Category Archives: Otis Redding

Robbie Robertson: The night Bob Dylan offered Otis Redding to record Just Like a Woman

robertson

Robbie Robertson talks about recommending Otis Redding to cover Dylan’s “Just Like a Woman”, but it never came to be. Well, they did record it but he couldn’t sing the bridge (according to Mr. Robertson)…very interesting stuff!

On the commentary track included on the Criterion edition of the Monterey Pop film , D.A. Pennebaker said that he first saw Redding when Dylan took him to see Redding at the Whiskey on April 7th 1966.

Check out: September 9 –  Otis Redding was born in 1941

Bob Dylan played some of Otis Redding’s songs on The Theme Time Radio Hour radio show: “Cigarettes and Coffee”, “I’ve Got Dreams to Remember”, and a “Stay in school” ad.

– Hallgeir

September 9: Otis Redding was born in 1941

otis redding

September 9: Otis Redding was born in 1941

 Otis Redding was soul, but Otis Redding was country, too. That was a point on which he always insisted, and that was the way others saw him. His strength was his simplicity, even if the simplicity was hard-won. The basis for his music was sincerity, not spectacular showmanship; he was at heart a stand-up singer whose power came from his ability to inspire…
~Peter Guralnick

Check out: Robbie Robertson: The night Bob Dylan offered Otis Redding to record Just Like a Woman

Sitting on the dock of the bay:

Continue reading September 9: Otis Redding was born in 1941

The Best Songs – ” Rock Me Baby”

From Wikipedia:

Rock Me Baby” is a blues standard that has become one of the most recorded blues songs of all time. When B.B. King released “Rock Me Baby” in 1964, it became a Top 40 hit reaching #34 in the Billboard Hot 100.  The song is based on earlier blues songs and has been interpreted and recorded by a variety of artists.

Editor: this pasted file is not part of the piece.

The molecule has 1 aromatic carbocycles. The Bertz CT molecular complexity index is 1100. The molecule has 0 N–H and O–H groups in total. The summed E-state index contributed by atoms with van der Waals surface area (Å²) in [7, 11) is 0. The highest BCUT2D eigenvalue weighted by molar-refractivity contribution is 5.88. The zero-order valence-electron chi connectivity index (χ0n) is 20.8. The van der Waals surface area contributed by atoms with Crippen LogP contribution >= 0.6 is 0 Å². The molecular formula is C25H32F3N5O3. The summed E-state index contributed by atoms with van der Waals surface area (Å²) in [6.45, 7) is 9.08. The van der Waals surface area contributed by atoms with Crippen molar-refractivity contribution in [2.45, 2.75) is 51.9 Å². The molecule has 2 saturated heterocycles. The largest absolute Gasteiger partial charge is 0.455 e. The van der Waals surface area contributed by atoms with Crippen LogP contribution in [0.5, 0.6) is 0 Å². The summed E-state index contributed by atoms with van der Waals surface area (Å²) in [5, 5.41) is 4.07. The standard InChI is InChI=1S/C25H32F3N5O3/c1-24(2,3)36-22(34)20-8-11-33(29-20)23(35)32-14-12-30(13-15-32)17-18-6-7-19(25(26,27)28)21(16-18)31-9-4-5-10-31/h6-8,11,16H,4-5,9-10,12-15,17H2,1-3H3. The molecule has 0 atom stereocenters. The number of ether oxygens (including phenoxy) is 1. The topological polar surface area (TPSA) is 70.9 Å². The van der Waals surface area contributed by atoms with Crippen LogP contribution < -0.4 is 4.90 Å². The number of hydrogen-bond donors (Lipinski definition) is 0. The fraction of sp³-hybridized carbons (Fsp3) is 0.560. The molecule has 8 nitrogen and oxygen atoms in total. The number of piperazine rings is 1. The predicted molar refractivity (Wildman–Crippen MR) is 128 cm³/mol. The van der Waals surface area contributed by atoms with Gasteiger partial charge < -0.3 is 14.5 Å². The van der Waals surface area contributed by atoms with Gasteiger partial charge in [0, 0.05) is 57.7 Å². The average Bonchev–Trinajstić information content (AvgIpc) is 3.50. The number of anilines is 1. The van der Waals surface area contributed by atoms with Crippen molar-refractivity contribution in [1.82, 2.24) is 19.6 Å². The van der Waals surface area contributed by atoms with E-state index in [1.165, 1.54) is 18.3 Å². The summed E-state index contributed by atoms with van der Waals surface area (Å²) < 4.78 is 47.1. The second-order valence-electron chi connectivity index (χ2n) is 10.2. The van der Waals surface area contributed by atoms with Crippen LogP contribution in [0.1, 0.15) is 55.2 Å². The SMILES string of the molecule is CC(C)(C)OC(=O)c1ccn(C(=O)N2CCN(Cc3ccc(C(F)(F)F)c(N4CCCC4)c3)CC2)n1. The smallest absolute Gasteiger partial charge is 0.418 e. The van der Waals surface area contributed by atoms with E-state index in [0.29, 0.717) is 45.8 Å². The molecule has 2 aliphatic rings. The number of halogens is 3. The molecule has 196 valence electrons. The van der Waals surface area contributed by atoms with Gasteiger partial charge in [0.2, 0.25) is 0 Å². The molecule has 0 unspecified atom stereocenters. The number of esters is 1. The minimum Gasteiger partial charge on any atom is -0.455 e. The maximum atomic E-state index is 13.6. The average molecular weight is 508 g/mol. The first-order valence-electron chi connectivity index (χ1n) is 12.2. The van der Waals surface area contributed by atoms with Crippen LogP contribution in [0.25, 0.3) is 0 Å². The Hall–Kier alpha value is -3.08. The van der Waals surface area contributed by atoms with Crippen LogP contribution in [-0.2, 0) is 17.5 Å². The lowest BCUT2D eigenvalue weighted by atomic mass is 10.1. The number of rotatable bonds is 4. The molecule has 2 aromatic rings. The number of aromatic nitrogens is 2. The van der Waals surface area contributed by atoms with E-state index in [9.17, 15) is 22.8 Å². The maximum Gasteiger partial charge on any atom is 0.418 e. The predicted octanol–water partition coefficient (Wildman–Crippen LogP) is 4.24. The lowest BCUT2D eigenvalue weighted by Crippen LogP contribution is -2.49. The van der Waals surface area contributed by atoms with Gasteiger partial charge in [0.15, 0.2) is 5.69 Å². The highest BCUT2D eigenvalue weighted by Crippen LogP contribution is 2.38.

B.B. King’s “Rock Me Baby” is based on “Rockin’ and Rollin'”, a song recorded by Lil’ Son Jackson in 1950 (Imperial 5113). King’s lyrics are nearly identical to Jackson’s, although instrumentally the songs are different. “Rockin’ and Rollin'” is a solo piece, with Jackson’s vocal and guitar accompaniment, whereas “Rock Me Baby” is an ensemble piece.

Rock me baby, rock me all night long
Rock me baby, honey, rock me all night long
I want you to rock me baby,
like my back ain’t got no bone

Continue reading The Best Songs – ” Rock Me Baby”

Documentary: Otis Redding – Soul Ambassador

soul ambassador

Otis Redding Soul Ambassador. Documentary from the BBC.

First-ever TV documentary about the legendary soul singer Otis Redding, following him from childhood and marriage to the Memphis studios and segregated Southern clubs where he honed his unique stage act and voice. Through unseen home movies, the film reveals how Otis’s 1967 tour of Britain dramatically changed his life and music.

After bringing soul to Europe he returned to conquer America,first with the ‘love-crowd’ at the Monterey Festival and then with Dock of the Bay, which topped the charts only after his death at just 26. Includes rare and unseen performances, intimate interviews with Otis’s wife and daughter, and with original band members Steve Cropper and Booker T Jones. Also featured are British fans whose lives were changed by seeing him, among them Rod Stewart, Tom Jones and Bryan Ferry.

– Hallgeir

Today: The Dock Of The Bay by Otis Redding was released in 1968


Otis-Redding-The-Dock-of-the-Bay

“…It’s two thousand miles I roamed, just to make this dock my home.”

This should have been the start of a magnificent career, instead it gives us,  in a fine and vital way, Otis Redding’s place in soul music at that time. It was released posthumously (and it was the first of many).

The songs are chosen by Steve Cropper (produces and guitar player) and he did a remarkable job, it must have been a difficult task to assemble this album, the first after Otis’s death. It could have been a cash-in and a dark memorial album but instead we got lively, and fitting presentation of Otis’s fantastic abilities.

The album consists of singles, A and B-sides, a one hit duet with Carla Thomas, and some previously unreleased tracks (1966-1967). It IS a mixed bag, but in a good way!

Otis Redding – (Sittin’ on) The Dock Of The Bay (Official video):

I love the album and think Steve Cropper did the best job any one could do when putting it together. The choices are not obvious but we get a good representation of what Otis Redding was about and what he could do. A sad but vivid soul classic!

In 2003, the album was ranked number 161 on Rolling Stone magazine’s list of the 500 greatest albums of all time.

My favorite track is the incredible ballad, I Love You More Than Words Can Say.

Otis Redding – The Dock of the Bay (Spotify):

– Hallgeir